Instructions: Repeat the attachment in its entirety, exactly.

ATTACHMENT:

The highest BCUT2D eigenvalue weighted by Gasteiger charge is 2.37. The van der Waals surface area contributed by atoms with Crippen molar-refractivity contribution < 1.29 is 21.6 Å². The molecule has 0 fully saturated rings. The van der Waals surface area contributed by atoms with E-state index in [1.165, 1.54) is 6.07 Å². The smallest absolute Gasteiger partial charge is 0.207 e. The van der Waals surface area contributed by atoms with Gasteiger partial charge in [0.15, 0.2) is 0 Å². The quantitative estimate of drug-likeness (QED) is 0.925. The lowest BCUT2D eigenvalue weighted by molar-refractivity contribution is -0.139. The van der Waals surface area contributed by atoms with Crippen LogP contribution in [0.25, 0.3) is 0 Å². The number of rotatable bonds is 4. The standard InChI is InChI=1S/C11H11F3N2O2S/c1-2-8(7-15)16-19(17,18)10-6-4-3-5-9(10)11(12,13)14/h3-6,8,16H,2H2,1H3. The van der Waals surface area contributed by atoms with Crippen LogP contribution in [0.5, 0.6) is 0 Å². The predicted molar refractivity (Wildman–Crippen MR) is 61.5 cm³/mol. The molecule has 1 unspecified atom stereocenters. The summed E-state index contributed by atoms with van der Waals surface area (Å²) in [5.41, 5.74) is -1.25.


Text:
The highest BCUT2D eigenvalue weighted by Gasteiger charge is 2.37. The van der Waals surface area contributed by atoms with Crippen molar-refractivity contribution < 1.29 is 21.6 Å². The molecule has 0 fully saturated rings. The van der Waals surface area contributed by atoms with E-state index in [1.165, 1.54) is 6.07 Å². The smallest absolute Gasteiger partial charge is 0.207 e. The van der Waals surface area contributed by atoms with Gasteiger partial charge in [0.15, 0.2) is 0 Å². The quantitative estimate of drug-likeness (QED) is 0.925. The lowest BCUT2D eigenvalue weighted by molar-refractivity contribution is -0.139. The van der Waals surface area contributed by atoms with Crippen LogP contribution in [0.25, 0.3) is 0 Å². The number of rotatable bonds is 4. The standard InChI is InChI=1S/C11H11F3N2O2S/c1-2-8(7-15)16-19(17,18)10-6-4-3-5-9(10)11(12,13)14/h3-6,8,16H,2H2,1H3. The van der Waals surface area contributed by atoms with Crippen LogP contribution in [0.5, 0.6) is 0 Å². The predicted molar refractivity (Wildman–Crippen MR) is 61.5 cm³/mol. The molecule has 1 unspecified atom stereocenters. The summed E-state index contributed by atoms with van der Waals surface area (Å²) in [5.41, 5.74) is -1.25.